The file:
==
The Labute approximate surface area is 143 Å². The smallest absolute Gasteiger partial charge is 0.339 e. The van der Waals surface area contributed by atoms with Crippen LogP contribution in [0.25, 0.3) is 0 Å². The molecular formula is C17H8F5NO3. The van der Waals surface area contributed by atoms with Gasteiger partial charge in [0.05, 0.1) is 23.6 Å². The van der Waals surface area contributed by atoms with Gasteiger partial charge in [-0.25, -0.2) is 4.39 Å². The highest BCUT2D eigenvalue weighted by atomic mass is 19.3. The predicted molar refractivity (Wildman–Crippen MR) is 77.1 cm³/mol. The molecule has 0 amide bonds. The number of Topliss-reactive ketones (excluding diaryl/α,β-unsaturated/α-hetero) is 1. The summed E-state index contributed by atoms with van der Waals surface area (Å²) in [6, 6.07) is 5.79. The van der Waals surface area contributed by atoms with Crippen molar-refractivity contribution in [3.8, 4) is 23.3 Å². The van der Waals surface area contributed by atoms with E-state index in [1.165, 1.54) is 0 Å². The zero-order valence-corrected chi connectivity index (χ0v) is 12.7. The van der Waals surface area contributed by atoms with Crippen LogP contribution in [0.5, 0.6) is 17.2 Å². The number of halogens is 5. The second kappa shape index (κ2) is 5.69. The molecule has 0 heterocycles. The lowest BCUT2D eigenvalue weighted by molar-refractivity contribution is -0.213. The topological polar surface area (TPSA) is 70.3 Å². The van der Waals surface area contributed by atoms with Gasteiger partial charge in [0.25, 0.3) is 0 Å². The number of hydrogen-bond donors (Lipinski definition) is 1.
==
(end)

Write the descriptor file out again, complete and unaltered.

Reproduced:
The Labute approximate surface area is 143 Å². The smallest absolute Gasteiger partial charge is 0.339 e. The van der Waals surface area contributed by atoms with Crippen LogP contribution in [0.25, 0.3) is 0 Å². The molecular formula is C17H8F5NO3. The van der Waals surface area contributed by atoms with Gasteiger partial charge in [0.05, 0.1) is 23.6 Å². The van der Waals surface area contributed by atoms with Gasteiger partial charge in [-0.25, -0.2) is 4.39 Å². The highest BCUT2D eigenvalue weighted by atomic mass is 19.3. The predicted molar refractivity (Wildman–Crippen MR) is 77.1 cm³/mol. The molecule has 0 amide bonds. The number of Topliss-reactive ketones (excluding diaryl/α,β-unsaturated/α-hetero) is 1. The summed E-state index contributed by atoms with van der Waals surface area (Å²) in [6, 6.07) is 5.79. The van der Waals surface area contributed by atoms with Crippen molar-refractivity contribution in [3.8, 4) is 23.3 Å². The van der Waals surface area contributed by atoms with E-state index in [1.165, 1.54) is 0 Å². The zero-order valence-corrected chi connectivity index (χ0v) is 12.7. The van der Waals surface area contributed by atoms with Crippen LogP contribution in [0.5, 0.6) is 17.2 Å². The number of halogens is 5. The second kappa shape index (κ2) is 5.69. The molecule has 0 heterocycles. The lowest BCUT2D eigenvalue weighted by molar-refractivity contribution is -0.213. The topological polar surface area (TPSA) is 70.3 Å². The van der Waals surface area contributed by atoms with Gasteiger partial charge in [0.25, 0.3) is 0 Å². The number of hydrogen-bond donors (Lipinski definition) is 1.